I have no shame in admitting that my love for movies takes up most of my personality. To save time, I won’t dive deep into why cinema puts me under a spell. But if there’s one reason that stands above the rest, it’s that it offers an emotional range all its own. While visual arts such as theater can elicit hefty emotions, they reach a hard limit due to the audience’s fixed perspective. An audience may have the ability to observe the bodies of the performers. However, the extreme distance from the stage prevents viewers from seeing faces in stark detail. Contrast that with movies, which can shift between wide shots and close-ups at will. Quite honestly, it’s this ability to cut between perspectives that gives cinema a distinct edge.
Why, then, do I bring this up in the context of 2021’s Cyrano? As it turns out, this is not just an adaptation of Edmond Rostand’s iconic romance play. This is an adaptation of Erica Schmidt’s 2018 stage musical, also titled Cyrano. This is most evident in how it creates a new appearance for its title character. Instead of portraying Cyrano de Bergerac with a large nose, he is now portrayed as a dwarf. And to maximize parity between stage and screen, we have Peter Dinklage – who happens to be Schmidt’s husband – reprising his role as Cyrano. Given these parallels, the movie needs to lean into a cinematic style in order to not be redundant. Thankfully, director Joe Wright juggles between lavishness and intimacy that only a movie could have.
To the surprise of no one, the skeleton is the same as it ever was. As always, Cyrano is a poet who wants to profess his love towards longtime friend Roxanne (Haley Bennett, also reprising her role from the musical). But there’s a big problem: he has the fear she will not love him back due to his unconventional looks. At the same time, Roxanne falls in love with a young guard named Christian (Kelvin Harrison Jr.). However, Christian has a stumbling block of his own: his lack of eloquence. Upon this discovery, Cyrano devises a plan to create the ideal version of Roxanne’s lover. This involves Cyrano being the ghostwriter of the love letters Christian will send to Roxanne. But with a secretive love triangle like that, the chances of complicating existing relationships are high indeed.
No retelling of Cyrano de Bergerac can succeed without giving the main character a sense of depth. Fortunately, Dinklage is here to provide exactly that. His dwarfism may be his most recognizable feature, but his weathered face might be the thing that puts him in the pantheon of great actors. And with a character like Cyrano, he gets many opportunities to utilize his face in ways that exude weary excitement and fear. In virtually every scene, Dinklage makes Cyrano appear like any other adult with life problems. Combine that with Wright’s insistence on close-ups and you get a protagonist that is relatable even as he makes poor decisions.
Speaking of Wright, his experience in livening up period pieces pays off in dividends here. Of course, a musical is more likely to have vibrance than not. Still, it’s remarkable how easy it is to watch when put through an aesthetic this soft and warm. The one time that cinematographer Seamus McGarvey deviates from this is during the war scene near the climax, which leans heavily towards grays. Considering the tragic turns late in the story, this decision cannot help but feel appropriate. Aiding with the period aesthetic are Massimo Cantini Parrini’s delightful costumes, which walk the fine line between being lavish and being practical.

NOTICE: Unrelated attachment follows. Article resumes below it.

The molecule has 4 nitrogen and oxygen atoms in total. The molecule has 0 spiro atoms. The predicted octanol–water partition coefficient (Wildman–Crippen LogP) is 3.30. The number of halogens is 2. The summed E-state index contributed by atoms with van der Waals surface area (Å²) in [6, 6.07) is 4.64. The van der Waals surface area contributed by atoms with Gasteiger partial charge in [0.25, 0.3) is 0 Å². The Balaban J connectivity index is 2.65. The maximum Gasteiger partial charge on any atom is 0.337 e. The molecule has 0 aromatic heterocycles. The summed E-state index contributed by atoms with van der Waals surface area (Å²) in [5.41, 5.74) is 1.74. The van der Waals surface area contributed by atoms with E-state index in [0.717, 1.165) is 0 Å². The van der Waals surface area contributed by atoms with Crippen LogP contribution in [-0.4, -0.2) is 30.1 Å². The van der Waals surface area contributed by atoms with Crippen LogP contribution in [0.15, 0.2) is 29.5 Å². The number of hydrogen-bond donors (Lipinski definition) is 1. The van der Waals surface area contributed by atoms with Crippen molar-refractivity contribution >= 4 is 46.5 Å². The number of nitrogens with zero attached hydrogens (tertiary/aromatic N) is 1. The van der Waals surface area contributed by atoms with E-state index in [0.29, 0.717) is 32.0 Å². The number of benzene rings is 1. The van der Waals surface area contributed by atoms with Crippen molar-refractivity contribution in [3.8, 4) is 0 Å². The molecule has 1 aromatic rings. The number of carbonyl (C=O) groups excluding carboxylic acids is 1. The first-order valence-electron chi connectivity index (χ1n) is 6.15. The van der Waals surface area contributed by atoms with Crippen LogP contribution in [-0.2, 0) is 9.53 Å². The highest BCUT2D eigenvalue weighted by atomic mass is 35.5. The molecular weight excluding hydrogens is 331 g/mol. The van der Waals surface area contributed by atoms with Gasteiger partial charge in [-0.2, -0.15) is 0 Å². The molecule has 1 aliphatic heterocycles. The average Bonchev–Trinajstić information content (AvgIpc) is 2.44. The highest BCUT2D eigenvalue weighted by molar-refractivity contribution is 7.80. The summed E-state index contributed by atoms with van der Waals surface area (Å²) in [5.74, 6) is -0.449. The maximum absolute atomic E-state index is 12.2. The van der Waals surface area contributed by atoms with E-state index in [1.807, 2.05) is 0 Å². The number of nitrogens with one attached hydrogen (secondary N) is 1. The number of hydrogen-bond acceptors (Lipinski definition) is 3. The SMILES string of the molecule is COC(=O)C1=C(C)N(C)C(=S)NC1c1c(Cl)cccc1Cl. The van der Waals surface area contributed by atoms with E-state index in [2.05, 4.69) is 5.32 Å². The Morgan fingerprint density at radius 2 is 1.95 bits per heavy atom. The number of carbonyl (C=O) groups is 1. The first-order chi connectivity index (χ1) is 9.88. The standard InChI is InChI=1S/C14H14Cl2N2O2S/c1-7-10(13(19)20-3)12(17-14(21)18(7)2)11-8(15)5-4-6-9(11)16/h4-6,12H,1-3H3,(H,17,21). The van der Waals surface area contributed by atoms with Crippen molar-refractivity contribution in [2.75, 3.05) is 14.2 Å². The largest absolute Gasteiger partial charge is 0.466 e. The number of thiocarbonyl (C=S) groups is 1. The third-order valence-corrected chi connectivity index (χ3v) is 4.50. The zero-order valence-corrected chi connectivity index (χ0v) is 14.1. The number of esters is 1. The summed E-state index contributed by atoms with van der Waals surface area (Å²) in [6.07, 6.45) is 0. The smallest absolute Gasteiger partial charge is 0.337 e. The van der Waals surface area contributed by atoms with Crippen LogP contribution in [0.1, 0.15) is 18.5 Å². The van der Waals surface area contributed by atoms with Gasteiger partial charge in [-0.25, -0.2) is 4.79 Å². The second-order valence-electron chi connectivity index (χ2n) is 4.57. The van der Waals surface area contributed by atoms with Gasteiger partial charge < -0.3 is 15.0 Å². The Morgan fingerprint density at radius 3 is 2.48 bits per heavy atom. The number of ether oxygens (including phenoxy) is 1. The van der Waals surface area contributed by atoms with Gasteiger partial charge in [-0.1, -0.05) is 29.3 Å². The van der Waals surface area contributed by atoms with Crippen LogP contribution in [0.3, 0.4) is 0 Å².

That said, Wright does not spend his entire energy on making the experience lively. In fact, he spends just as much time staging scenes to be as still as possible. By keeping sweeping camera moves to a minimum, it allows the characters to express themselves as they are. The clearest example of this is the balcony scene with Roxanne and Christian. Even though he – and by extension Cyrano – expresses his love for her from a distance, the camera does not sway between them. As a result, they appear as if they are on the same playing field. In doing so, the scene becomes genuinely intimate.
To be fair, Cyrano reaches limits of its own due to being so faithful to the 2018 stage musical. For one thing, they inherit the songs written by indie rock band The National. While each one has a clear purpose in the story, they tend to work better lyrically than musically. Composers Aaron and Bryce Dessner certainly don’t do a bad job with creating cohesive melodies, but only a few of them are outright memorable. There’s also the issue of the narrative slowing down considerably as it enters its war-torn climax. Although this section has strong moments of its own, it does so by spending a lot of time on tertiary characters. Lastly, it has to contend with the fact that Dinklage’s singing voice is at times too gravelly for its own good.
All of this is to say that I spent most of Cyrano pleased rather than overjoyed. In that regard, it’s easy to see it as a small disappointment. But the fact remains: Wright and his team took the time and effort to make an old tale feel fresh. As much as I can admit that Cyrano de Bergerac is far from my favorite romantic tale, I could never accuse this film of being lazy with it. And with Dinklage serving as an excellent human anchor, it earns its placement in the pantheon of Cyrano retellings and then some. – Mark Tan
Cyrano will release nationwide on January 21, 2022.
The film stars Peter Dinklage, Haley Bennett, Kelvin Harrison Jr., and Ben Mendelsohn.